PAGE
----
3 Ways to Combat the Digital Divide

We’ve all heard about global wealth, class and gender disparities. But did you know there’s a gap between regions and demographics with access to modern information and communication technology? It’s called the digital divide.

The digital divide focuses on the ‘have and have-nots’ of access to common technology including telephone, TV, computer and internet. It is broken down into three categories: global, social and personal divides. When discussing the global divide, it’s important to note some of the contributing factors:

• Wealth, or lack thereof • Inadequate infrastructure • Lack of literacy and education

Today, I will be attempting to solve world problems and focus on the global divide, specifically, lack of literacy and education.

In some countries, such as China, the government heavily censors, and in some instances, blocks internet sites. To circumvent this, citizens have created their own social networking sites to stay connected. Conversely, in places with limited access, how do we close the gap? Here is how I think we can assist:

  1. Support NGOs and computer literacy organizations – as citizens of an industrialized nation reaping the benefits of access to digital communication, we should support organizations and NGOs who provide computer literacy and education programs for less industrialized nations. We can start by giving time, money and/or resources to organizations and researching their immediate needs.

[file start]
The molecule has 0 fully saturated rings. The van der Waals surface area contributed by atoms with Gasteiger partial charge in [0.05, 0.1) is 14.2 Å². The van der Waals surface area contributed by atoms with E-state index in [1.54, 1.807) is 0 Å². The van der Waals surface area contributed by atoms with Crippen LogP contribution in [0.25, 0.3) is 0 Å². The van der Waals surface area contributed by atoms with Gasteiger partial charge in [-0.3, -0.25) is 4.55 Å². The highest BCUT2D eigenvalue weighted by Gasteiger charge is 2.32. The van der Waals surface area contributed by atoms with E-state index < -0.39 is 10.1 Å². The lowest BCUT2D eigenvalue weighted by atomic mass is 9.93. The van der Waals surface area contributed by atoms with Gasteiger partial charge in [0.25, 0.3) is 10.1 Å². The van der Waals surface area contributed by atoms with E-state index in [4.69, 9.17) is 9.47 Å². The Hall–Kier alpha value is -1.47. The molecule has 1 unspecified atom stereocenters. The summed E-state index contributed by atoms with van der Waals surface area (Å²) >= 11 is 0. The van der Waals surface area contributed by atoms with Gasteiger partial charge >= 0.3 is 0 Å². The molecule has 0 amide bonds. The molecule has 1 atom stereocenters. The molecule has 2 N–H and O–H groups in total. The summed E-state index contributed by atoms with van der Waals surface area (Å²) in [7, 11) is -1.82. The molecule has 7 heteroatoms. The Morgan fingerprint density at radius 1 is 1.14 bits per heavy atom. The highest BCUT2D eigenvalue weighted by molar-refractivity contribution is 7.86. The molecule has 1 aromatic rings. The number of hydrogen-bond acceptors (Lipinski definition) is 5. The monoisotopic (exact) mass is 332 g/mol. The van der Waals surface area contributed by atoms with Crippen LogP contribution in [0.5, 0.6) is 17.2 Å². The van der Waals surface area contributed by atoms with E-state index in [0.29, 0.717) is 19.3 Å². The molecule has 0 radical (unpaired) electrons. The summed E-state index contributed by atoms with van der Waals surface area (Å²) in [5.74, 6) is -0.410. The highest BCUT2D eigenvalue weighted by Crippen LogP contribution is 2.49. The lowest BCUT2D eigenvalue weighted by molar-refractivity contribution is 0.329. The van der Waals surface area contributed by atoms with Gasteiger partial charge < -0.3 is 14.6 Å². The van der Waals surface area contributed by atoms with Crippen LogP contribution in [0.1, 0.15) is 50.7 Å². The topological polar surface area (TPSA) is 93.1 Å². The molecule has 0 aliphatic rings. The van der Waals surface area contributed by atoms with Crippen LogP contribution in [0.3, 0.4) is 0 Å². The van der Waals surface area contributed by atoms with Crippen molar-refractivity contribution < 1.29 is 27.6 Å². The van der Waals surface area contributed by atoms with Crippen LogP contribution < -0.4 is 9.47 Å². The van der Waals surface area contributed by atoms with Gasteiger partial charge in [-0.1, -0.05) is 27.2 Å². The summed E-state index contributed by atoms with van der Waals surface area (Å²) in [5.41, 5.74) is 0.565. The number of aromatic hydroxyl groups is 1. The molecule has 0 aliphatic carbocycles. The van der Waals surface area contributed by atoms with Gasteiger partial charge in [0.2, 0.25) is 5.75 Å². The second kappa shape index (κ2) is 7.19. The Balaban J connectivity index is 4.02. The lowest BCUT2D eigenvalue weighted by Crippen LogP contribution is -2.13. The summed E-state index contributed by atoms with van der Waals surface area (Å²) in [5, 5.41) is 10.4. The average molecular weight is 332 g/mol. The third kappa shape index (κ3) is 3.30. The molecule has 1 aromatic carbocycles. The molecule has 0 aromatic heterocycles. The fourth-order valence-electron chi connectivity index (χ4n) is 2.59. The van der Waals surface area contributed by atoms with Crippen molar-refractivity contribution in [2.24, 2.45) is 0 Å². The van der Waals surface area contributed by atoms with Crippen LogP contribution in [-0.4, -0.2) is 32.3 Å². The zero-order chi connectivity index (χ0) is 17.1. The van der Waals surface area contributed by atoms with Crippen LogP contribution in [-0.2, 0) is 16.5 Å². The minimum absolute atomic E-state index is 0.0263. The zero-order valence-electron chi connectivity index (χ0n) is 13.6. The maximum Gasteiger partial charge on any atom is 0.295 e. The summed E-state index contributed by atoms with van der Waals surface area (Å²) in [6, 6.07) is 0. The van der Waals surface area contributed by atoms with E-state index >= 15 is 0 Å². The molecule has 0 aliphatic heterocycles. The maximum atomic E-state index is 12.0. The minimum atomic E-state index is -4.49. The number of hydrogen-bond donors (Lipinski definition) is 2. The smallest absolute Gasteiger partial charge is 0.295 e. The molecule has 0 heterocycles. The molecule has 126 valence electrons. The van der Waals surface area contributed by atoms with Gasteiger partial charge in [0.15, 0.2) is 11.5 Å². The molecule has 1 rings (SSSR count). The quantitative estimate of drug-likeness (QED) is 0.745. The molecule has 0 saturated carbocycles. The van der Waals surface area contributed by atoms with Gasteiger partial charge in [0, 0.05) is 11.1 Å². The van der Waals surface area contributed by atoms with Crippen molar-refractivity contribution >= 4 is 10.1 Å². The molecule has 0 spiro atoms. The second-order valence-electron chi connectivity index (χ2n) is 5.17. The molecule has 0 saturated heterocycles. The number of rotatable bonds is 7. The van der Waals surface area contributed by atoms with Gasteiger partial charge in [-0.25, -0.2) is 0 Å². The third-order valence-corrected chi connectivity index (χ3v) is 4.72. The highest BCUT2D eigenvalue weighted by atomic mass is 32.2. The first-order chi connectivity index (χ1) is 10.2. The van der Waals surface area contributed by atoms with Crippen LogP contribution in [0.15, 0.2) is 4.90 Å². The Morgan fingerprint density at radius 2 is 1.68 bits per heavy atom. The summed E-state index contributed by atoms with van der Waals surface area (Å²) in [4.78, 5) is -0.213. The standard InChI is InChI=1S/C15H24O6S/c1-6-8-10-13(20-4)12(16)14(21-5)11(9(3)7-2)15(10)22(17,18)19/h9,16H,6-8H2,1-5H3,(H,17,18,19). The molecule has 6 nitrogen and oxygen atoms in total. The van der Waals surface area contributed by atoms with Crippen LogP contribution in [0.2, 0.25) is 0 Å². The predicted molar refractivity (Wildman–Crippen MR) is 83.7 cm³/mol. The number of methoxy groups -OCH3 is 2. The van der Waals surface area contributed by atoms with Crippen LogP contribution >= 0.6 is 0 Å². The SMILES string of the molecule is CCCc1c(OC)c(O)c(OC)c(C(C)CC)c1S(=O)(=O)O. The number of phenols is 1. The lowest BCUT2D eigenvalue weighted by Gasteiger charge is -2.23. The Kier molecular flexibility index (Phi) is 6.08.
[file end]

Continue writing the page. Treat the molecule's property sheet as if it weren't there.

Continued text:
2. Know the Locals – In countries experiencing the divide, we should look for trends. For those who use cellphones with basic capabilities such as texting and video, it’s important to educate them using the formats to which they’re accustomed. For example, a Pew Research Center study found the number of Africans with cell phones in Sub-Saharan Africa has increased dramatically since 2002 and the devices are mainly used for texting and sending videos. With this information, we can reach and educate the mobile users via text and video. This would include information about access, functionality, educational classes and more. More about the Pew study can be found here. For those who do not have a device, we can consider phone-recycling programs.

  3. TechKnow - There are a handful of technology startups and organizations whose goal is bringing electricity to remote areas via solar power. Before re-inventing the wheel, we need to research what’s currently being implemented by governments lacking the modern infrastructure and build on what’s already in place in terms of access. If nothing is in place, the challenge shifts to educating leaders about the need for reliable power sources.

Clearly, this is not an exhaustive list, but a few suggestions to get moving in the right direction to close the gap in the global digital divide. Solutions challenging access will require multiple stakeholders, money and resources to solve the problem, but I am confident if we have enough of each, we can begin to bridge the gap relative to the differences in the digital divide.

Are you up for solving global issues? If so, how to do you suggest we close the divide?

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Louisville, KY